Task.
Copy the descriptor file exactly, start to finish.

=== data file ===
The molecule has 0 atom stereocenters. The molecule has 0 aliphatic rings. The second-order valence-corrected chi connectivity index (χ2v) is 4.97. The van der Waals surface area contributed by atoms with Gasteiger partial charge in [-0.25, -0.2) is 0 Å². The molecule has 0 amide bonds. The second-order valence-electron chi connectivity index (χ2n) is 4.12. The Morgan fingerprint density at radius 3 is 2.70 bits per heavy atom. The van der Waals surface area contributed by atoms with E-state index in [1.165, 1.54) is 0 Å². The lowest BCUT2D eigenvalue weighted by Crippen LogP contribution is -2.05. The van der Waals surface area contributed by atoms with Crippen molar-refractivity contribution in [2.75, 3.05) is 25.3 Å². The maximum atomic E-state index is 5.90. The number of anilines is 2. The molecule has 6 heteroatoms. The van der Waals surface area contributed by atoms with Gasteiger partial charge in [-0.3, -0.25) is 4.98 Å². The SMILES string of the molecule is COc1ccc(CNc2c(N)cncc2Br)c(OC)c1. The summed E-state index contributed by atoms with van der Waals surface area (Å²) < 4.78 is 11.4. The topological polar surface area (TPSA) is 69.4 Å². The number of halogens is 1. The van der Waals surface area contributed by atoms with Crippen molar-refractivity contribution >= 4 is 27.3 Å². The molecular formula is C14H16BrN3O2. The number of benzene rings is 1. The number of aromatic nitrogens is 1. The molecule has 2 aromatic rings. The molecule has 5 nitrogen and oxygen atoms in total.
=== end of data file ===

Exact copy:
The molecule has 0 atom stereocenters. The molecule has 0 aliphatic rings. The second-order valence-corrected chi connectivity index (χ2v) is 4.97. The van der Waals surface area contributed by atoms with Gasteiger partial charge in [-0.25, -0.2) is 0 Å². The molecule has 0 amide bonds. The second-order valence-electron chi connectivity index (χ2n) is 4.12. The Morgan fingerprint density at radius 3 is 2.70 bits per heavy atom. The van der Waals surface area contributed by atoms with E-state index in [1.165, 1.54) is 0 Å². The lowest BCUT2D eigenvalue weighted by Crippen LogP contribution is -2.05. The van der Waals surface area contributed by atoms with Crippen molar-refractivity contribution in [2.75, 3.05) is 25.3 Å². The maximum atomic E-state index is 5.90. The number of anilines is 2. The molecule has 6 heteroatoms. The van der Waals surface area contributed by atoms with Gasteiger partial charge in [-0.3, -0.25) is 4.98 Å². The SMILES string of the molecule is COc1ccc(CNc2c(N)cncc2Br)c(OC)c1. The summed E-state index contributed by atoms with van der Waals surface area (Å²) < 4.78 is 11.4. The topological polar surface area (TPSA) is 69.4 Å². The number of halogens is 1. The van der Waals surface area contributed by atoms with Crippen molar-refractivity contribution >= 4 is 27.3 Å². The molecular formula is C14H16BrN3O2. The number of benzene rings is 1. The number of aromatic nitrogens is 1. The molecule has 2 aromatic rings. The molecule has 5 nitrogen and oxygen atoms in total.